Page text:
As an IT professional have you ever wanted to never troubleshoot a printer or copier again?
As an business owner, have you ever wracked your brain for another way to trim costs?
As an office manager, have you ever wondered why you spend hundreds of dollars and filled a closet with toner for equipment you no longer even have?
Managed print services is a way to pay by the page you copy/print and let someone else troubleshoot and maintain the equipment which cuts costs and frees up those closets because toner is delivered as-needed.
This introduction to managed print services will explain the concept and business benefits.
Here’s the argument for print services in a nutshell: you hire someone to manage all of the devices that output a physical document. Best of all, you save money while eliminating the need to worry about equipment maintenance or repair (not to mention being able to empty out that closet full of toner and supplies you bought too much of and will no longer need).
We like this definition from Gartner, a company that analyzes trends in information technology:
"Managed print services (MPS) are services offered by an external provider to optimize or manage a company’s document output. The main components provided are needs assessment, selective or general replacement of hardware, and the service, parts and supplies needed to operate the new and/or existing hardware (including existing third-party equipment if this is required by the customer). The provider also tracks how the printer, fax, copier, and MFP fleet is being used, the problems, and the user’s satisfaction.”
What’s this mean in the real world? Managed print services (it's also sometimes called managed document services and print fleet management) is a fancy way of saying if it plugs into the wall and prints, we’ll take care of its maintenance and usage in the most effective manner, so you don’t have to. For decades now, there have been articles about the paperless office. All business run on documents – and you can digitize many documents. However, the paperless office is more about less paper than no paper. Until that changes, you need to manage your document output as you would any other business expense.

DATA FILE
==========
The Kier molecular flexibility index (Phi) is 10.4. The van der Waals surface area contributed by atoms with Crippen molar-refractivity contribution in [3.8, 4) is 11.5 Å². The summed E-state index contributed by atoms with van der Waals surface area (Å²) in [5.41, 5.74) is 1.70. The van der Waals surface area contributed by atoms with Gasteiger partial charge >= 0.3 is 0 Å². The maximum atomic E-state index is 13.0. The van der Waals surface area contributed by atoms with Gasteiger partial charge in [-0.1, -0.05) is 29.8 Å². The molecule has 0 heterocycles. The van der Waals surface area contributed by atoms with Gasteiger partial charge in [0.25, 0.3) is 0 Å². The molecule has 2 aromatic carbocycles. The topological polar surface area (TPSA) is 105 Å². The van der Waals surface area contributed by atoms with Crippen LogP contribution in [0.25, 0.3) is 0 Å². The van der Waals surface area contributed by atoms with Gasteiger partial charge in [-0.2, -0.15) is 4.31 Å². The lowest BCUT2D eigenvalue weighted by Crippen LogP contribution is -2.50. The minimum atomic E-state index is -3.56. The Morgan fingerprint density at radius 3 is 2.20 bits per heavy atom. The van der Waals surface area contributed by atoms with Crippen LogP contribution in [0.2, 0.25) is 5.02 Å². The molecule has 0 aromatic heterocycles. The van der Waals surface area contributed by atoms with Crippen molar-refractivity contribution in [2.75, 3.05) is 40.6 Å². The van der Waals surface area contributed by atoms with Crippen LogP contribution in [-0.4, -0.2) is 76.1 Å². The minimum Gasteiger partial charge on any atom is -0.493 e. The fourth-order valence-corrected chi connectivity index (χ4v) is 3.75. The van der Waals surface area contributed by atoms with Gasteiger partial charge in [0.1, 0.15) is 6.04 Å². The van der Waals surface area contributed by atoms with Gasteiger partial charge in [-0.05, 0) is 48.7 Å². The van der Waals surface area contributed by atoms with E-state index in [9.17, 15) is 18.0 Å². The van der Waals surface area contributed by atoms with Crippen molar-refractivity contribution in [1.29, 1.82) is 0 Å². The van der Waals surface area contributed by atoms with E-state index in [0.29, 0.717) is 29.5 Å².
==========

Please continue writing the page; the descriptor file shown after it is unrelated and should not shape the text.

Because of the ease of printing and copying documents, employees often mistakenly assume that it’s cheap and often wastefully print and copy – even when they don’t really need to. Managed print services will identify how much you’re printing (and copying, faxing, and, sometimes, scanning); help you route documents to the most efficient device; place equipment in the best locations; and give you a single invoice to deal with – and one throat to choke if anything goes wrong.
Through software installed on all of the copiers and printers in your print fleet; you manage printing and print costs:
Print fleet? Don’t let the word “fleet” throw you, you don’t need to have a huge business to invest in MPS. If you have 10 printers in your business or you’re printing high volumes of critical business documents through a smaller number of printers (or copiers), then you could benefit. Even if you have 2 or 3 printers, same rules apply.
Think of an MPS program as a “rental” service in which you are essentially paying for each page that you print and/or copy as well as for the ink and maintenance of the copier.
Each device is metered via installed one-way communication monitoring software. At the end of the month, you receive a single invoice for the documents that you printed.
Would copy as sweetly; well, at least that’s what we think Shakespeare would say were he waxing poetic about a copy machine. You’ll see MFP and printer and copier (and even scanner) used throughout the paper. What are these things?
For simplicity’s sake, we’re going to break these into separate “MFP” categories – desktop/personal (which everyone calls MFPs) and business ready (what everyone still calls “the copier”). There’s an alphabet soup when it comes to MFPs. You’ll also commonly see them referred to as all-in-ones (AIO), multifunction copiers (MFC), and multifunction devices (MFD). In common, they print, copy, scan, and, usually (especially on office-oriented models), have fax capability.